Environment Current Affairs 2018

Latest Environment Current Affairs 2017 for UPSC Exams, Bank Exams, Civil Services, SSC and other Competitive Exams. Latest developments in Environment and Climate Change 2017 all important national updates in Environment events for the year 2017

Habitat loss may have triggered Nipah outbreak: WHO report

According to report by World Health Organisation (WHO), human-triggered factors like habitat loss due to deforestation and climate change set off infectious outbreaks such as recent Nipah cases in Kerala. Due to habitat destruction by human activity, flying fox (fruit bat), a natural host of Nipah virus get stressed and hungry, which weakens its immune system, increasing virus load. It results in lot of virus spilling from urine and saliva of bats.

Findings of Study

There is strong evidence that emergence of bat-related viral infections can be attributed to loss of animal’s natural habitats. Reproductive and nutritional stress are potential role players in Nipah and Hendra (Nipah equivalent in Australia) viruses spillover. Nutritional stress is mainly due to loss of food resources which is direct consequence of habitat loss and climate change brings bats closer to urban areas.

Forest fragmentation and hunting bats for food also bring them closer to humans and is often an important cause of disease transmission. It can be seen from rapid urbanisation of bat-rich rainforests contributed to the emergence of Nipah virus in Malaysia.

Nipah virus

Nipah virus (NiV) infection is zoonotic disease (disease transmitted to humans from animals) that causes severe disease in both animals and humans. The organism which causes Nipah Virus encephalitis is RNA or Ribonucleic acid virus of family Paramyxoviridae, genus Henipavirus, and is closely related to Hendra virus.

Fruit bats or flying foxes of Pteropodidae Family, Pteropus genus are natural host of Nipah virus. The virus is present in bat urine and potentially, bat faeces, saliva, and birthing fluids. It was first identified in 1999 during outbreak among pig farmers in Malaysia and Singapore. It gets its name from Sungai Nipah, a Malaysian village, where pig farmers became ill with encephalitis.


22 May: International Bio-diversity Day

The International Bio-diversity Day is observed every year on 22 May to increase understanding and awareness of biodiversity issues. The theme this year is ‘Celebrating 25 Years of Action for Biodiversity’. It marks 25th anniversary of entry into force of Convention on Biological Diversity (at United Nations Environment Progamme Headquarters, Nairobi on 22 May 1992) and to highlight progress made in achievement of its objectives at national and global levels. The day was proclaimed by United Nations General Assembly in 2000 via resolution 55/201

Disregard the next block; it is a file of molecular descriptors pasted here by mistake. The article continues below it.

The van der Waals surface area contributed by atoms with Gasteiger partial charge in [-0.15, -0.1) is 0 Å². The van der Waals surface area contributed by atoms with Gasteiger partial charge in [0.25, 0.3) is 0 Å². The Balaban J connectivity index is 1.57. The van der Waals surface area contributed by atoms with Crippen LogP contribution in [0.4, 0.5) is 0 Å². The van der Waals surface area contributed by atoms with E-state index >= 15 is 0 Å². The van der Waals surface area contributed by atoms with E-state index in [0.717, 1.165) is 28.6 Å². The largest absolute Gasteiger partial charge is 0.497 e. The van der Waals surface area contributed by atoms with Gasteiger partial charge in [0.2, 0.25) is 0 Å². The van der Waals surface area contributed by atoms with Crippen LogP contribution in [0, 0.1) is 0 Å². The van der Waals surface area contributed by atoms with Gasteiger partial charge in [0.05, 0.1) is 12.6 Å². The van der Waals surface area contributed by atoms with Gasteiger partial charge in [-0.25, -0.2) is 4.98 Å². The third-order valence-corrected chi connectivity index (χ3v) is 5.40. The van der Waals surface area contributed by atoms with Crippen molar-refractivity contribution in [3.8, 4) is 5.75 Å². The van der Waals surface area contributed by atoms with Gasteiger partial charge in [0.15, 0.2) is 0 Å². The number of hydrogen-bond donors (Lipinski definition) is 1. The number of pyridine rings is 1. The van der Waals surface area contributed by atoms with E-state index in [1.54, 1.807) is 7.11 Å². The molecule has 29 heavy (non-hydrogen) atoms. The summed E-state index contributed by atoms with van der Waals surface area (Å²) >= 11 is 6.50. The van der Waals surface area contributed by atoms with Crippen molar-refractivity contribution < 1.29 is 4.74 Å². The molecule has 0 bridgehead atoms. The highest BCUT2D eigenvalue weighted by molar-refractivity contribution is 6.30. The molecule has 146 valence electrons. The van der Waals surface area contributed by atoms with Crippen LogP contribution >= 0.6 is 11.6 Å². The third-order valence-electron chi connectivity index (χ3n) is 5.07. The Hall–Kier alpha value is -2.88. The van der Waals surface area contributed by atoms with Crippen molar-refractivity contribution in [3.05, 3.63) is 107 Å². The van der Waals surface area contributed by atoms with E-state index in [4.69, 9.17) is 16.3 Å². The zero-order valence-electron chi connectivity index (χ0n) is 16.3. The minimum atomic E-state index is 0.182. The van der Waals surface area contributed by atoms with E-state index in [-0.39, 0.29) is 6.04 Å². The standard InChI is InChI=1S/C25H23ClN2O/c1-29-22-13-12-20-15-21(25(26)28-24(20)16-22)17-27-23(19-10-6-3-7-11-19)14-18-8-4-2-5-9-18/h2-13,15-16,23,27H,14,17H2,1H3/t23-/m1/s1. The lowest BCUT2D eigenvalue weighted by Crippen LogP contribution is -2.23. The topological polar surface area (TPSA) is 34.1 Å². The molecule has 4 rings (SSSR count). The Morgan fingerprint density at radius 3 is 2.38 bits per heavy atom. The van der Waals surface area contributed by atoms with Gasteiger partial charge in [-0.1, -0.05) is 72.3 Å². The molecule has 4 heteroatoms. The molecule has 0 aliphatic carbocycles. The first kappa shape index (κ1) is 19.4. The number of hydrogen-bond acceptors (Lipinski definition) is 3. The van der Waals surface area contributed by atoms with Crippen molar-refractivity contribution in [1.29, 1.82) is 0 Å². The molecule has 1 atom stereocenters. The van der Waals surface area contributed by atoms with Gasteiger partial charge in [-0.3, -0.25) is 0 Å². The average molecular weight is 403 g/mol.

On the occasion, National Mission for Clean Ganga and World Wildlife Federation (WWF)-India jointly organised workshop Ganga and its Bio-diversity: Developing a Road Map for Habitat and Species Conservation in New Delhi. The workshop was aimed at forming integrated approach for conservation of Ganga’s ecology, environment and bio-diversity by restoring Ganga’s ecological integrity.


The term Biological Diversity (or Biodiversity) was first coined by wildlife scientist and conservationist Raymond F. Dasmann in 1968. This term became widespread in use during 1980s. Biodiversity refers to totality of genes, species and ecosystems of a region. There are three levels of biodiversity viz. species diversity, ecosystem diversity and genetic diversity. The term biodiveristy is used to address several problems in conservation of environment including loss of species, destruction of habitats, invasive species, genetic pollution, over exploitation and effects of climate change on biodiversity.

Biodiversity is unequally distributed on Earth and it varies across regions on the basis of climatic and geographical factors. On earth, highest biodiversity is found in tropics. In comparison to Oceans, terrestrial biodiversity is much greater. The terrestrial biodiversity is greater at equator in comparison to poles. Around 90% of world’s biodiversity is found in tropical rainforests which occupy less than 10% of Earth’s surface. The marine biodiversity is highest along coasts in Western Pacific which is known for highest sea temperature.

Convention on Biological Diversity

CBD (commonly known as Biodiversity Convention) is legally binding document, which came asoutcome of Earth Summit in Rio de Janeiro in June 1992 and entered into force in December 1993. Its objectives are conservation of biodiversity, sustainable use of its components and fair and equitable sharing of benefits arising from genetic resources. The idea is to develop national strategies for conservation and sustainable use of biological diversity. 198 countries/territories including India are parties to CBD. United States has signed but not ratified convention.